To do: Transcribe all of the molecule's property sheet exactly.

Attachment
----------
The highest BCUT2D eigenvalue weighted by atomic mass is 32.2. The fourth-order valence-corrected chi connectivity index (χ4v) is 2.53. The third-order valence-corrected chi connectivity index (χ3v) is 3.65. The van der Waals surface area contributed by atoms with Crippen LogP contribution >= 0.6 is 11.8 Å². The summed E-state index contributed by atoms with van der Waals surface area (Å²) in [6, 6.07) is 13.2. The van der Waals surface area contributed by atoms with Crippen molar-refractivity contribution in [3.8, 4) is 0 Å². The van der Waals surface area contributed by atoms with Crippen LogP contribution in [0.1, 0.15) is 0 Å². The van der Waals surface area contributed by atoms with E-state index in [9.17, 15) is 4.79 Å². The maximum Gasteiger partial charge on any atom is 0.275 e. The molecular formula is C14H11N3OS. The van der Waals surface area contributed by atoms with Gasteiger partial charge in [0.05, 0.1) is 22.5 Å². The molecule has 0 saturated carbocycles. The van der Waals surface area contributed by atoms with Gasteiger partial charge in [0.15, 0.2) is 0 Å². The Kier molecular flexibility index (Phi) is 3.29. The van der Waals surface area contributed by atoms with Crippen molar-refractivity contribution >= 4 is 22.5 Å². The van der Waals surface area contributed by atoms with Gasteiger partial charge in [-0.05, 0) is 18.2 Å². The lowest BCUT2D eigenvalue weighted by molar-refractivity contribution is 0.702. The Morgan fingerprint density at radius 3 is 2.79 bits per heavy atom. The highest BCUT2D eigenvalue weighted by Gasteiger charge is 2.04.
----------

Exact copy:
The highest BCUT2D eigenvalue weighted by atomic mass is 32.2. The fourth-order valence-corrected chi connectivity index (χ4v) is 2.53. The third-order valence-corrected chi connectivity index (χ3v) is 3.65. The van der Waals surface area contributed by atoms with Crippen LogP contribution >= 0.6 is 11.8 Å². The summed E-state index contributed by atoms with van der Waals surface area (Å²) in [6, 6.07) is 13.2. The van der Waals surface area contributed by atoms with Crippen molar-refractivity contribution in [3.8, 4) is 0 Å². The van der Waals surface area contributed by atoms with Crippen LogP contribution in [0.1, 0.15) is 0 Å². The van der Waals surface area contributed by atoms with E-state index in [9.17, 15) is 4.79 Å². The maximum Gasteiger partial charge on any atom is 0.275 e. The molecular formula is C14H11N3OS. The van der Waals surface area contributed by atoms with Gasteiger partial charge in [0.05, 0.1) is 22.5 Å². The molecule has 0 saturated carbocycles. The van der Waals surface area contributed by atoms with Gasteiger partial charge in [0.15, 0.2) is 0 Å². The Kier molecular flexibility index (Phi) is 3.29. The van der Waals surface area contributed by atoms with Crippen molar-refractivity contribution >= 4 is 22.5 Å². The van der Waals surface area contributed by atoms with Gasteiger partial charge in [-0.05, 0) is 18.2 Å². The lowest BCUT2D eigenvalue weighted by molar-refractivity contribution is 0.702. The Morgan fingerprint density at radius 3 is 2.79 bits per heavy atom. The highest BCUT2D eigenvalue weighted by Gasteiger charge is 2.04.